The Samsung 980 and the 970 EVO Plus are high-performance solid-state drives (SSDs) with fast data transfer speeds and numerous features. Both SSDs use the latest NVMe interface and are available in various capacities.

So let’s give a try to find the similarity between these drives

  • Both of these drives use Samsung V-NAND 3bit MLC as the NAND Flash Memory

The Samsung V-NAND 3bit MLC is a type of flash memory that offers high storage capacity and reliability. This technology is based on the same principle as traditional NAND flash memory, with the addition of a vertical cell structure. This vertical cell structure makes the cells stacked more dense, resulting in a higher storage capacity. In addition, using multiple layers of cells helps improve data access time and speed.

  • Both come with a max dimension of Max 80.15 x Max 22.15 x Max 2.38 (mm)

Winner ( Samsung 970 EVO Plus )


So by looking at all the factors, we both know the winner is Samsung 970 EVO Plus (Check on Amazon)

Samsung 970 Evo plus limited warranty
Samsung 970 Evo plus comes with 5 years warranty

But if you want to get deeper, don’t stop. Continue. Let’s get one by one and see how 970 EVO plus is better.

Frequently Asked Questions

Is Samsung 970 EVO Plus better than Samsung 980?

When comparing Samsung 970 EVO Plus and Samsung 980, it’s important to note that the 980 is a DRAM-Less SSD, whereas the 970 EVO Plus has its own DRAM. DRAM, or Dynamic Random Access Memory, is an important component in an SSD, as it’s used for mapping the data tables and keeping a record of it. This makes the retrieval process easier and more efficient, as the data can be accessed quickly.

The Samsung 980, however, doesn’t have its own DRAM and instead uses HMB (Host Memory Buffer) for the cache. This means that it uses the system RAM in place of DRAM. While this can still provide decent performance, it’s not as efficient as having its own DRAM.

In contrast, the Samsung 970 EVO Plus’s dedicated DRAM gives it a clear advantage over the Samsung 980. Not only does it provide faster retrieval of data, but it also helps to ensure that the SSD performs at a high level consistently. While there may be other factors to consider when comparing these two models, the presence of DRAM is undoubtedly one of the most important.

Why is Samsung 980 Cheaper?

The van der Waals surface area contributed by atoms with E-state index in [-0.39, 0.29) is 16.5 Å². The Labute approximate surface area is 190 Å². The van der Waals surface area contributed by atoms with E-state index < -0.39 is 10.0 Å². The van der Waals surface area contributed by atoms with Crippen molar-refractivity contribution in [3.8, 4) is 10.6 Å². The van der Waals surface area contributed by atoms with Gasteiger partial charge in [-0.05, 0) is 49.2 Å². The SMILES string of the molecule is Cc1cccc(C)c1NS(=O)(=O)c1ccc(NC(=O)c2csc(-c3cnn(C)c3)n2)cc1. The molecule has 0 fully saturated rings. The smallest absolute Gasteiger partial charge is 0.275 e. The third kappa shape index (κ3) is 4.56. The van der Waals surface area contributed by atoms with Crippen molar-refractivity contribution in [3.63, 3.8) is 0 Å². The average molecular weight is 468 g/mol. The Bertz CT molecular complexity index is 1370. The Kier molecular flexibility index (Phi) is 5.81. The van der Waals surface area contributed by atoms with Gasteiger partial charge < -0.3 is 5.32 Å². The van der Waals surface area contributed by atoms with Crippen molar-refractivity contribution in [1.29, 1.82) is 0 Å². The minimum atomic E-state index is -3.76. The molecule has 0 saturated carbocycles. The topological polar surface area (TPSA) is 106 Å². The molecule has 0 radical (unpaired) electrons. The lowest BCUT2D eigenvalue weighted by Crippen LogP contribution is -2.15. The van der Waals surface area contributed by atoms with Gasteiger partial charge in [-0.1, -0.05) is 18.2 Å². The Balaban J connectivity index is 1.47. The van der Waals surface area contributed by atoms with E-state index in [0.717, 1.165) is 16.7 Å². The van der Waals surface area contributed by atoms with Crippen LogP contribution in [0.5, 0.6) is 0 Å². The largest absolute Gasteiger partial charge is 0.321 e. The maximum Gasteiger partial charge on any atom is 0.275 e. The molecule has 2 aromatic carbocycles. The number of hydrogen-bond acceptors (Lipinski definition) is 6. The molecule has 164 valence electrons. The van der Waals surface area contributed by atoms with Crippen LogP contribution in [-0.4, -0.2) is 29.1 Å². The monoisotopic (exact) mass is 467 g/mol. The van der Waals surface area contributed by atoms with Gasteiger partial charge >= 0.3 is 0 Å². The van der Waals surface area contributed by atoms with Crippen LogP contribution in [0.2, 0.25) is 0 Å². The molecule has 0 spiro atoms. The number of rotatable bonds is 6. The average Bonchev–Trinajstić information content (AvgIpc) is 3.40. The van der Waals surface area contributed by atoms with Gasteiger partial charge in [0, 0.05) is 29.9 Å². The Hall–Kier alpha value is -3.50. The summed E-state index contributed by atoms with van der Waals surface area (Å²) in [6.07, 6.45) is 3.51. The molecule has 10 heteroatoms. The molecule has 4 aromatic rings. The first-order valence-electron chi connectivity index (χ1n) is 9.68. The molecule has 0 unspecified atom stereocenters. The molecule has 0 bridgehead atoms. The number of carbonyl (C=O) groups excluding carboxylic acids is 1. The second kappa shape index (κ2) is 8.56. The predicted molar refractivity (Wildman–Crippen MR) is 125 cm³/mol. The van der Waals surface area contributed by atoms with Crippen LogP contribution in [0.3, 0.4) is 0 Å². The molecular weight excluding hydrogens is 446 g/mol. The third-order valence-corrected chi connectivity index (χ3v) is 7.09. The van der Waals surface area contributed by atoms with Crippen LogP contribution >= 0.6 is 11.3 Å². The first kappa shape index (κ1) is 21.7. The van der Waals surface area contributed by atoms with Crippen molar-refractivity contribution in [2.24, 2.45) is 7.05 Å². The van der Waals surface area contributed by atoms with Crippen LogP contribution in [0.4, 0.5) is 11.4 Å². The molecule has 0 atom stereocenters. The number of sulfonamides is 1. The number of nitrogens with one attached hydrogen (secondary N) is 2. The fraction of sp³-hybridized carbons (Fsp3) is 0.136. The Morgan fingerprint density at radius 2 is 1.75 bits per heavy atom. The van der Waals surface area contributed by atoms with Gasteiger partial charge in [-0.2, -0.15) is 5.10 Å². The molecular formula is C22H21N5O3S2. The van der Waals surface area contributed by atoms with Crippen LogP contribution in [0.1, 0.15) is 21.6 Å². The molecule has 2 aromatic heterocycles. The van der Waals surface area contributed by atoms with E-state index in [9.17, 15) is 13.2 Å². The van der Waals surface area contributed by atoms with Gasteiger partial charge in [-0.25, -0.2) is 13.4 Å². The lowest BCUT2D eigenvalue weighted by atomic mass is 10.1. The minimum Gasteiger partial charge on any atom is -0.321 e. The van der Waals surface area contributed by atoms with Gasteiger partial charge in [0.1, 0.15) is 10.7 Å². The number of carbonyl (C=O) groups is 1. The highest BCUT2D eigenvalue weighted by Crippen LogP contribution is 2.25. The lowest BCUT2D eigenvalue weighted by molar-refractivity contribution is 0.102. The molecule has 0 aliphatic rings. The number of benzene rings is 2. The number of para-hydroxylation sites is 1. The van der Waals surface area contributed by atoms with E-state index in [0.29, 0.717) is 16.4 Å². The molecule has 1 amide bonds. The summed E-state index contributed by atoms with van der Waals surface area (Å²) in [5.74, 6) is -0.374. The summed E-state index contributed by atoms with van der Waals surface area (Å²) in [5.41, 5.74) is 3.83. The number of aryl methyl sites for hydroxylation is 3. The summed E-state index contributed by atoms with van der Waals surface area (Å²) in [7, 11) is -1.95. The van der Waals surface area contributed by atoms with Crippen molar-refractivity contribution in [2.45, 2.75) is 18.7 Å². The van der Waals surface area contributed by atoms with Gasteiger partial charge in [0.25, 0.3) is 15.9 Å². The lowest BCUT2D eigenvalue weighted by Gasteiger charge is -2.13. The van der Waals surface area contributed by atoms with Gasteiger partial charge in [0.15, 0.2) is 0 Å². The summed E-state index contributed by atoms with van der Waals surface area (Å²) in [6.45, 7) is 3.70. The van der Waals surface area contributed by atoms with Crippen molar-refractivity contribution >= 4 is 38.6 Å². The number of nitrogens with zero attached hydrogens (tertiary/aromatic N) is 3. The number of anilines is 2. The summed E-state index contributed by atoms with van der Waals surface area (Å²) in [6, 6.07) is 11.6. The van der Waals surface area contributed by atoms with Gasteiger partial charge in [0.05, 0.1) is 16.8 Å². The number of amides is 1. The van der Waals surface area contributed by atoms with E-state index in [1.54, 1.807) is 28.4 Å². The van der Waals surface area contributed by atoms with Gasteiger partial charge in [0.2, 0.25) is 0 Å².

The Samsung 980 is positioned as one of the more affordable Gen 3 NVMe SSDs available in the market. This can be attributed to the fact that it was developed specifically to cater to the budget NVMe segment. Consequently, it lacks the DRAM component that is present in many higher-end SSDs. In fact, the Samsung 980 is the first NVMe SSD ever launched by Samsung without a DRAM.

The absence of DRAM in the Samsung 980 is a significant factor in its lower cost than other NVMe SSDs. DRAM can be expensive, and its absence in this SSD makes it an attractive option for those prioritising cost-effectiveness over top-tier performance. Therefore, if you’re on a budget but still want to experience the benefits of an NVMe SSD, the Samsung 980 may be a solid option to consider.

Should you buy Samsung 980?

Yes. You should. At first glance, you may question why someone would choose the Samsung 980, given that it lacks a DRAM module. However, it is important to note that this SSD is equipped with Samsung’s fast NAND Flash technology, which is a major benefit for consumers.

Even though the lack of DRAM may result in some performance limitations when working with random data, the Samsung 980 is still a competitive option in the NVMe market.

Is Samsung 980 Good for Gaming?

Of course. The Samsung 980 SSD is a great choice for gaming enthusiasts. I believe it offers top-notch performance and can easily handle the demands of running games. This is because gaming through an SSD does not require a lot of storage space. Even if you are playing the latest titles, any decent SSD is more than sufficient to run them smoothly.

Storage bottlenecking is a major concern while using high-performance gaming systems. This can occur when the storage device cannot meet the system’s demands, resulting in slower performance. However, the Samsung 980 SSD hardly exhibits any bottlenecking issues, even when paired with powerful systems.